To Shard or Not to Shard
To Shard or Not to Shard
How does sharding work, is it used, and if so, when?
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The IT industry is one big word generator. Even better, it is a meaning generator. There are words or acronyms to describe every single functionality, but at the same time, one word can describe a bunch of different functionalities, or one functionality can be described by two or more different words. Recently, I found an old article about the differences between sharding and partitioning in general. This article tries to describe sharding as partitioning. It is not my aim to judge this, but I would like to write a couple of things about the use of sharding.
How Does It Work?
Sharding is simply a division of a big set of data into many small packs. Databases are the specimen — you divide your old big database in many small databases, each located on a separate machine. You rely on the application level layer to decide to which "shard" to send a query (here is a small difference from partitioning, where the decision is made at the database level).
When Do You Use It?
Always! That was a joke — do not do that. Sharding can be useful in many cases, but sometimes it's better not to use it. Let's focus on two scenarios today.
In the first scenario, let's look into an example of a social website with an image upload option. Users can upload a big set of photos at once. The classic master-slave architecture of the database will fail sooner or later because it is designed to handle a huge number of select queries. All insert statements go via master server, so it will become a performance bottleneck. We can use sharding architecture in this example to pass each insert to a separate database. Thanks to this, users will not suffer from "ages taking" uploads. A given master controller application has to decide to which database the insert should go and that's it.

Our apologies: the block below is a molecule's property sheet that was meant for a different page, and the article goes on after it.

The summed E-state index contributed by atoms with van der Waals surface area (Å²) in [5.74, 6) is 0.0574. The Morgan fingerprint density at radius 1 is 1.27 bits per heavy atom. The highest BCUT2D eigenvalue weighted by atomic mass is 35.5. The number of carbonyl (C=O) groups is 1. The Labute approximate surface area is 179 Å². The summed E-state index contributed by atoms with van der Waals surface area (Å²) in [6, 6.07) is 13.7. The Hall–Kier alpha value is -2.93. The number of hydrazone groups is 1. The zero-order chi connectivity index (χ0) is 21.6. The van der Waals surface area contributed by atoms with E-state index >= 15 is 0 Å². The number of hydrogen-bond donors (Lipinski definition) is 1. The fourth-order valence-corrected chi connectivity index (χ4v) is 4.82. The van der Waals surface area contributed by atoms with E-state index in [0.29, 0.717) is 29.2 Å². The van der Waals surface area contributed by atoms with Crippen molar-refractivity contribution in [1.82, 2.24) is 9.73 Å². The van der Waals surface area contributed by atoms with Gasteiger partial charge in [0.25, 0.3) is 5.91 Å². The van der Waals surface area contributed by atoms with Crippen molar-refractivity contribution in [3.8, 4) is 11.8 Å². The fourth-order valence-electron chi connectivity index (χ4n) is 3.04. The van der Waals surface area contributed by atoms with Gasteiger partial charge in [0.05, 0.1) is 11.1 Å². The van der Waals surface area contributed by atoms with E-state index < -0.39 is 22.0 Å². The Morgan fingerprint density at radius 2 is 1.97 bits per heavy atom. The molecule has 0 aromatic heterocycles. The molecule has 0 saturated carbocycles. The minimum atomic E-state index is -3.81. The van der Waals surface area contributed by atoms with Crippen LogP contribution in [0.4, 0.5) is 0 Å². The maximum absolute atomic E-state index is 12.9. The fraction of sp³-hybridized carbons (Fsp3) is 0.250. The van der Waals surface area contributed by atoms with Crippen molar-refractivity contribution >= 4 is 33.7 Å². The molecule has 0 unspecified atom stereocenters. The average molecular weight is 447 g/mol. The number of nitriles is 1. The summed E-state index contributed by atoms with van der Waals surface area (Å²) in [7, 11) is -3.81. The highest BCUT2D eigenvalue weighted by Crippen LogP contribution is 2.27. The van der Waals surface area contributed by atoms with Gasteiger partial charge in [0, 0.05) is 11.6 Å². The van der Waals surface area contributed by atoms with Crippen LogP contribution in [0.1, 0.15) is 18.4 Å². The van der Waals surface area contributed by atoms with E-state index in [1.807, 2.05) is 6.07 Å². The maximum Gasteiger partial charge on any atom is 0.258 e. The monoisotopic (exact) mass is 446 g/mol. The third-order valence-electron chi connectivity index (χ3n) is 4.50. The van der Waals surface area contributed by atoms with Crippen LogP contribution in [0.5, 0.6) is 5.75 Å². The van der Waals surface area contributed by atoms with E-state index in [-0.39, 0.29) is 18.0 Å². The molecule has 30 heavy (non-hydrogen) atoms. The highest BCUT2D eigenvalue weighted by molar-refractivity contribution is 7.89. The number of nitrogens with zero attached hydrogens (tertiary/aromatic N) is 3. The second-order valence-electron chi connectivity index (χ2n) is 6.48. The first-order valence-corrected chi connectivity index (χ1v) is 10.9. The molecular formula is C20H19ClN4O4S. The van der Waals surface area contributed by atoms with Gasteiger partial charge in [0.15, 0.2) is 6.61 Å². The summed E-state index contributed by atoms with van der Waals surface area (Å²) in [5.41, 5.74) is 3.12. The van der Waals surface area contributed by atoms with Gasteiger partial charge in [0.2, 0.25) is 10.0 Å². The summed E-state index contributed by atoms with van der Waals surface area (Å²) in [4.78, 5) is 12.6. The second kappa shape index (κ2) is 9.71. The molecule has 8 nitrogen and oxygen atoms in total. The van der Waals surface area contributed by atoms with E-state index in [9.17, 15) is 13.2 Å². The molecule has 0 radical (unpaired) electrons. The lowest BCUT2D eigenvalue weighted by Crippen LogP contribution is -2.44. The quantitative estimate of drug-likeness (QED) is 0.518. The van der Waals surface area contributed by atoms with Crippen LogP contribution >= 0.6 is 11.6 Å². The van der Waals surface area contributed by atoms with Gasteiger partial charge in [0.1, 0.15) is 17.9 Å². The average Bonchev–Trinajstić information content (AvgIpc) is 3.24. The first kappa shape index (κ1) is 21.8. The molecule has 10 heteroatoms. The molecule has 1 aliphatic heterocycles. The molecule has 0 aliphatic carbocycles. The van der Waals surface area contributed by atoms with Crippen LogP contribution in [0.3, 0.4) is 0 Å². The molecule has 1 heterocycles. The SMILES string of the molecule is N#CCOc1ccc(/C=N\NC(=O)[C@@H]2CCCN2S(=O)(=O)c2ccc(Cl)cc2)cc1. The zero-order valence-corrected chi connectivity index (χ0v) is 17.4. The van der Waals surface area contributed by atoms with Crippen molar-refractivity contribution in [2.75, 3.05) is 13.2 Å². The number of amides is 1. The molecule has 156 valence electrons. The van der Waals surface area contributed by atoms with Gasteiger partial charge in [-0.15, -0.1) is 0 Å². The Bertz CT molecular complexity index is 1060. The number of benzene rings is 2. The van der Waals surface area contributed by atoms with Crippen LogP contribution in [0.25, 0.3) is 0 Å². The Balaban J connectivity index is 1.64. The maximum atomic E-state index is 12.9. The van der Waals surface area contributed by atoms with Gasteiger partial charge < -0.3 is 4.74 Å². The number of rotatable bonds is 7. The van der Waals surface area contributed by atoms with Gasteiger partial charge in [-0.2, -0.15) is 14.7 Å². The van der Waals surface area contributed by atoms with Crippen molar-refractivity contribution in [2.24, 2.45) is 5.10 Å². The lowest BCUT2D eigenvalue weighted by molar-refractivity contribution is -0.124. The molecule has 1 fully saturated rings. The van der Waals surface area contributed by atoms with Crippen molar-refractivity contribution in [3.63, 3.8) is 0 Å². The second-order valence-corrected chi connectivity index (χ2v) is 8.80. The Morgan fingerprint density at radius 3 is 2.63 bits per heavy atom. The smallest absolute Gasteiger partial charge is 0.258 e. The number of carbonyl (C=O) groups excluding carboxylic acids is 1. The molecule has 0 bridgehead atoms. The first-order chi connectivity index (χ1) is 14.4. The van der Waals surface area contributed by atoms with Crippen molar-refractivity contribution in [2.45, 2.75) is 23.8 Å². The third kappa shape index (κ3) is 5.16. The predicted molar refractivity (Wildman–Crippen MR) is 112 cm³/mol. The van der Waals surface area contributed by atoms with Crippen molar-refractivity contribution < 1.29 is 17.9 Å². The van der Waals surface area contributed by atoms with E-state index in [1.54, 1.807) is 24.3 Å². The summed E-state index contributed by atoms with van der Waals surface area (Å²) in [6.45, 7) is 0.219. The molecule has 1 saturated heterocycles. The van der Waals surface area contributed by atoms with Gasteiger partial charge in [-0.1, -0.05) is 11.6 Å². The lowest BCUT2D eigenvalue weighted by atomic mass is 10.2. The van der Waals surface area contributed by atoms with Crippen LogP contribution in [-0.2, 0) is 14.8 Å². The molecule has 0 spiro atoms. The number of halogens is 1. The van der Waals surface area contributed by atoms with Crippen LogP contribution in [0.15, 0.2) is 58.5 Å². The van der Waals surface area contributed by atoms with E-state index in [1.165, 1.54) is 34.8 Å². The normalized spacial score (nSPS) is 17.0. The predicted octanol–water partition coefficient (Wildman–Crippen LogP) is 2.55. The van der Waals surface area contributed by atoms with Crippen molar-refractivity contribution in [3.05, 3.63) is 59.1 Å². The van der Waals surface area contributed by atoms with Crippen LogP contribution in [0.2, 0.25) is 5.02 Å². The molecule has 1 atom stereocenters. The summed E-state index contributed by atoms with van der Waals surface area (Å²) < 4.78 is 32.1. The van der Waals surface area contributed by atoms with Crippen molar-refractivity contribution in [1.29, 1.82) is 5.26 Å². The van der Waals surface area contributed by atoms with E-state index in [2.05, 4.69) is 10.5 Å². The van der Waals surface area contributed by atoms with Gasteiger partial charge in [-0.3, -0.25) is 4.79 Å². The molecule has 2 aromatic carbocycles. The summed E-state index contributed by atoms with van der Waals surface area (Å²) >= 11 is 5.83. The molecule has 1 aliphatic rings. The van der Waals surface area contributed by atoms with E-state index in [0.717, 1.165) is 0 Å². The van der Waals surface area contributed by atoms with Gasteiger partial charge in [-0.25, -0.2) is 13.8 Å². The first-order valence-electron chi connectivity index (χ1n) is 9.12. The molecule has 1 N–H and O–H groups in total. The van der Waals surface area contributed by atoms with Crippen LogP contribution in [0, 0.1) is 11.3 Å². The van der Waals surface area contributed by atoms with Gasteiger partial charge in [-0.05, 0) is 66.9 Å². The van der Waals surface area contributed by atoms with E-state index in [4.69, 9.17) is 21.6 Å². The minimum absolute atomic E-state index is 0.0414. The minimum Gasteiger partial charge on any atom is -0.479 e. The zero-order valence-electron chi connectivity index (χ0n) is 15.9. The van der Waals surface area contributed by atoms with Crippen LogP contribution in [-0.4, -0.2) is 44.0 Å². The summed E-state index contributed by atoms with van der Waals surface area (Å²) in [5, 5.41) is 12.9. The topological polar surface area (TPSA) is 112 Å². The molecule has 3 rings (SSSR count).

The next scenario will describe the searching problem. Let's take a company with an enormous set of historical data. An analyst from this company wants to analyze it. Data is stored in one database. The analyst created quite an advanced algorithm to find interesting data, and he even translated this algorithm into some complicated PL/SQL procedures, started this procedure, and now he can wait until next year. Such situations happen quite often. Even with the best partitioning, a rocket scientist, and an advanced, SINGLE database, you just cannot do this. You can invest millions of dollars and buy a brand new shiny high-end database cluster, but why do it if you can use your department's PC as grid infrastructure? Put a small set of data in each PC and perform the search again and again. This scenario shows the power of grid-based sharding infrastructure for searching. At the application level, the query is decided to be sent to all nodes or just to some subgroups. Each node searches in its small database and returns results. In a jiffy, you have your results and you saved your money. Power plant engineers are the only ones who noticed that you have been calculating something.
Is It Used?
Yes. Regarding the first example, Flickr is exactly what I am writing about. This is the way they do it. Regarding the second scenario, Google can be used as an example. They are not sharding on databases, but the way they divide data is very similar to sharding from an architectural point of view. Map-reduce operations on cloud/grid/you-name-it architecture are one of the best patterns of how to solve the "big-search" scenario.
The industry faces different problems, but sooner or later, each company will need to work on big datasets or will need more compute power. It is a smart move to introduce scalable infrastructure elements in your company, and database sharding on grid infrastructure can be the first step in the right direction.
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